While vortices have been studied in bulk magnets since at least the 1970s, our results shed new light onto their rich physics and open possibilities for further studies of complex three-dimensional solitons, enabling the development of applications based on three-dimensional magnetic structures.



Tuning polymer dispersity by photoinduced ATRP: monomodal distributions with ppm copper concentration

Richard Whitfield (Polymeric Materials – D-MATL)

Unlike natural biopolymers, such as DNA and proteins, synthetic polymers have a distribution of different molecular weight species. This distribution is measured by a dispersity value and has a significant influence on polymer properties. It is therefore highly beneficial to develop strategies to systematically tune the dispersity, however, current methods are limited to bimodal molecular weight distributions, adulterated polymer chains, or low end‐group fidelity and rely on feeding reagents, flow‐based, or multicomponent systems. To overcome these limitations, we have developed a simple batch system whereby photo-induced atom transfer radical polymerisation is exploited as a convenient and versatile technique to control the dispersity of both homopolymers and block copolymers. By varying the concentration of the copper complex, a wide range of monomodal molecular weight distributions can be obtained. In all cases, high end‐group fidelity was confirmed by MALDI‐ToF‐MS and exemplified by efficient block copolymer formation. Importantly, our approach utilises ppm levels of copper (as low as 4 ppm), can be tolerant to oxygen and exhibits perfect temporal control, representing a major step forward in tuning polymer dispersity for various applications.

Can 2-D Materials Save Moore’s Law?

Mathieu Luisier (Integrated Systems Laboratory – D-ITET)

Since the first experimental demonstration of a monolayer MoS 2 transistor in 2011, transition metal dichalcogenides (TMDs) have received a wide attention from the scientific community as potential replacement for Silicon FinFETs at the end of the semiconductor roadmap. As graphene, TMDs exhibit excellent electrostatic properties due to their 2-D nature, but contrary to it, they are characterized by large band gaps, while keeping decent mobilities. However, so far, no transistor based on a TMD channel could outperform the Si technology. While this limitation can be partly attributed to technical issues, the TMD bandstructure also explains this behavior: electrons/holes are not fast enough to allow for large ON-state currents. Through density functional theory (DFT), the existence of more than 1,800 2-D materials was recently predicted. Among them there might be components with better transport properties than TMDs. We therefore selected 100 monolayers out of this database, combined DFT and quantum transport to simulate their “current vs. voltage” characteristics, and identified 13 candidates with both n- and p-type ON-state currents larger than what Si FinFETs are expected to deliver in the future. In this talk, I will present the results of this study.

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From binary lipid-water phase diagrams to lipid nanoparticle-based mRNA
COVID-19 vaccines

Peter Walde (Laboratory for Multifunctional Materials – D-MATL)

The aim of the talk is to emphasize that basic research on the aggregation behavior of amphiphilic lipids in aqueous solution and on the controlled formation of lipid vesicles (liposomes) for drug delivery applications was essential for the successful development of lipid nanoparticle-based mRNA COVID-19 vaccines.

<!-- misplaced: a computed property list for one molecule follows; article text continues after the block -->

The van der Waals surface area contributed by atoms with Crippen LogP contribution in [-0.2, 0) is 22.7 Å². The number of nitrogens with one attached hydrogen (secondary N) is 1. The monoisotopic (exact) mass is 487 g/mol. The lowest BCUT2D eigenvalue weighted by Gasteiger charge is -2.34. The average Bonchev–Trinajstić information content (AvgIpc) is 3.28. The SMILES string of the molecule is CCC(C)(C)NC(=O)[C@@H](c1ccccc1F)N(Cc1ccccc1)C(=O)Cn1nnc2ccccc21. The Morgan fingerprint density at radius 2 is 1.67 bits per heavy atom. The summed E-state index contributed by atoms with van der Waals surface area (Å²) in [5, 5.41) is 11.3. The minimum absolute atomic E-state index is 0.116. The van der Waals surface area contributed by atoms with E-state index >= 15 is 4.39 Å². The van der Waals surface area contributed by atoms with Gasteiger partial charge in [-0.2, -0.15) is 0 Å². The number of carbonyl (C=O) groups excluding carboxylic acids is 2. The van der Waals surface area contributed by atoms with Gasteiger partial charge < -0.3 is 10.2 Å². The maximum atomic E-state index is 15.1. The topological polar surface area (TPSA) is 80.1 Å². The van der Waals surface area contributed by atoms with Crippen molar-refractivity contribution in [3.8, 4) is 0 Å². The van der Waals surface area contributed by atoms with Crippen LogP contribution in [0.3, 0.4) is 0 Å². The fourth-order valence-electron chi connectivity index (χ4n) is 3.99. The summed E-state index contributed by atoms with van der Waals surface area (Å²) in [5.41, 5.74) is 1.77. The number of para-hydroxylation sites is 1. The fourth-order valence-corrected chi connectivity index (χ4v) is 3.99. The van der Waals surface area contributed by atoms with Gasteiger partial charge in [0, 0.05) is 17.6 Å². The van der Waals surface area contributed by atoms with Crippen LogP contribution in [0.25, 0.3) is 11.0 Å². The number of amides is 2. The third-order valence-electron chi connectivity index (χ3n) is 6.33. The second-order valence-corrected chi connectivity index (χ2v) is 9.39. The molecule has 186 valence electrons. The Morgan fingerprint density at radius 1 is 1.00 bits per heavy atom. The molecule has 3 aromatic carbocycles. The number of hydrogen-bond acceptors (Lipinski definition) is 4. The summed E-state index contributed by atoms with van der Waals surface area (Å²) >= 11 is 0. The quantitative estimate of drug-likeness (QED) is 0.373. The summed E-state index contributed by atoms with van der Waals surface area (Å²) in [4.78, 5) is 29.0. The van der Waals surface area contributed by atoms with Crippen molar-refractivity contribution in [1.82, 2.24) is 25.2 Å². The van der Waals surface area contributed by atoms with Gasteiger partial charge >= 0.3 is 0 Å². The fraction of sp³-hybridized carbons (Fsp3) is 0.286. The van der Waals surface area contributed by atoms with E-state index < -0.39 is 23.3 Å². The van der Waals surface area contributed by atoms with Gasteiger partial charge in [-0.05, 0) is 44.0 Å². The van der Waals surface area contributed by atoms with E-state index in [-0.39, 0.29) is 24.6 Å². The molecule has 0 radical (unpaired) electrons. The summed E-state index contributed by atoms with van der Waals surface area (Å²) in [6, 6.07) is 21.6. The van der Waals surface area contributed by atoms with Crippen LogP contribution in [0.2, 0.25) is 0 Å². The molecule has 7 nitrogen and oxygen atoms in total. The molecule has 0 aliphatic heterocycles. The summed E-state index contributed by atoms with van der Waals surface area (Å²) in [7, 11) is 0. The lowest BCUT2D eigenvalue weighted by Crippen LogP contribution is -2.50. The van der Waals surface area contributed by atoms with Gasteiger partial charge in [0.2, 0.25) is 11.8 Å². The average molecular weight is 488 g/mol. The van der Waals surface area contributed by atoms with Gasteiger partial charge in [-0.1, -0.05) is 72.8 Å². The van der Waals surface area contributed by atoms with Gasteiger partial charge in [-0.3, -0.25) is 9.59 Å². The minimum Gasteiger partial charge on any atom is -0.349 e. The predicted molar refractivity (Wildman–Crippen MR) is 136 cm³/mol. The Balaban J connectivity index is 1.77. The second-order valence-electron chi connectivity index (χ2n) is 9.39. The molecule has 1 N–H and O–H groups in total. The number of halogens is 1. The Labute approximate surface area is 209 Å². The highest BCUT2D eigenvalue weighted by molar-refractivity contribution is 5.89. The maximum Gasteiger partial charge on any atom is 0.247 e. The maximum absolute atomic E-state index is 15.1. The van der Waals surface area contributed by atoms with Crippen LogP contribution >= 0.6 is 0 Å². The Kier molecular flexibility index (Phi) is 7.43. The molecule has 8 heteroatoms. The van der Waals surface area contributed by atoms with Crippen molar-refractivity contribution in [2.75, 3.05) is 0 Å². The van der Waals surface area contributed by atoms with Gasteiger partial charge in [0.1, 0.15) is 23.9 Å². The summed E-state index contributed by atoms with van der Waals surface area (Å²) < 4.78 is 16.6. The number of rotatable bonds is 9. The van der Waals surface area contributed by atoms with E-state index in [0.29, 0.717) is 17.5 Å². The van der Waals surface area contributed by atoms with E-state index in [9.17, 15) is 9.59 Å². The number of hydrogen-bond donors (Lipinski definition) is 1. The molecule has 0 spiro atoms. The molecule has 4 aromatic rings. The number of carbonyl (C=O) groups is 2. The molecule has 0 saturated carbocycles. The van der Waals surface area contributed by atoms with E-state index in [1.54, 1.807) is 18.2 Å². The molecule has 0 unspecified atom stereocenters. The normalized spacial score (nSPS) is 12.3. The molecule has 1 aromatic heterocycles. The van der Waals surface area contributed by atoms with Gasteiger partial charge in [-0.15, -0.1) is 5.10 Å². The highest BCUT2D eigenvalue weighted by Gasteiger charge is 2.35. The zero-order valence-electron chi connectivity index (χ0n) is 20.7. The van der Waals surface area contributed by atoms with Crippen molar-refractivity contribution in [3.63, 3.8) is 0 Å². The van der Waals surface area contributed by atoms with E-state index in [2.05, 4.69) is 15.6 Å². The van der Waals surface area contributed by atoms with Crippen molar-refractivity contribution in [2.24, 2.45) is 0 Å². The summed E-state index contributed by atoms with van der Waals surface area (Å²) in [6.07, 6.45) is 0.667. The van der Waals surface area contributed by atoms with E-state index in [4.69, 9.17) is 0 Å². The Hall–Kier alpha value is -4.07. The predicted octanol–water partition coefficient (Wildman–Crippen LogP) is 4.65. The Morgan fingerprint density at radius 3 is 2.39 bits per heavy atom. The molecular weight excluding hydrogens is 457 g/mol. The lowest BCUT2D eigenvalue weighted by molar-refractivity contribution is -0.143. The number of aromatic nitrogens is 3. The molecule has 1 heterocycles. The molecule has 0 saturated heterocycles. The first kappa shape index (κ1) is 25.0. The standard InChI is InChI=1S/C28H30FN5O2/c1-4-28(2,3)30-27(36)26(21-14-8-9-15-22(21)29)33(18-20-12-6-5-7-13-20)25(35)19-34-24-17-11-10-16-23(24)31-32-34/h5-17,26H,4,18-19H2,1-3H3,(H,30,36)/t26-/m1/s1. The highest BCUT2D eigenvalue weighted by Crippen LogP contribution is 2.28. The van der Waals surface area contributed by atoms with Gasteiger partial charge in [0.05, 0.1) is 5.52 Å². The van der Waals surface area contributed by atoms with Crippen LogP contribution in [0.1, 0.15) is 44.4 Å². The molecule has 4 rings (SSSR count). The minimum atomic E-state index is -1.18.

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Fuel cells, batteries, electrolyzers, etc.: some insights from a materials science point of view

Lorenz Gubler (Electrochemistry Laboratory – PSI)

Electrochemical storage & conversion technologies are expected to play a pivotal role in the energy transition and defossilization of our economy. In addition to batteries used for grid-scale energy storage and electromobility, electrochemical conversion devices using or producing hydrogen, i.e. fuel cells and electrolyzers, can contribute to reducing the carbon footprint of the transport sector and chemical industry. In this seminar, we will be looking at the state-of-the-art of these devices, and highlight selected challenges regarding the choice of cell materials and components. Examples from the research on these topics will be shown to illustrate current limitations of the technology and future prospects.

Do soft solids have strain-dependent surface tension?

Nicolas Bain (Soft and Living Materials – D-MATL)

Despite its importance in any adhesion and wetting phenomena, there is a fundamental property that is not yet understood in soft solids: surface elasticity. Also called the Shuttleworth effect, surface elasticity can be boiled down to one question. Does stretching the surface of a soft solid change its surface tension? In 2017, Xu et. al designed an experiment in which the opening angle of a wetting ridge was a proxy to evidence a dramatic increase of surface tension with stretch. In 2019, however, Masurel et al. claimed that the coupling between nonlinear mechanics and the singular nature of the wetting ridge suffice to explain the behavior of the opening angle observed by Xu et al, without invoking the Shuttleworth effect. The question, therefore, remains open. This presentation will focus on an experimental setup with no geometric singularity, that leaves no doubt on the existence or absence of surface elasticity in soft solids, hopefully closing this long-lasting controversy.

Q. Xu, K. E. Jensen, R. Boltyanskiy, R. Sarfati, R. W. Style, and E. R. Dufresne, Nature communications 8, 1 (2017).
R. Masurel, M. Roché, L. Limat, I. Ionescu, and J. Dervaux, Physical review letters 122, 248004 (2019).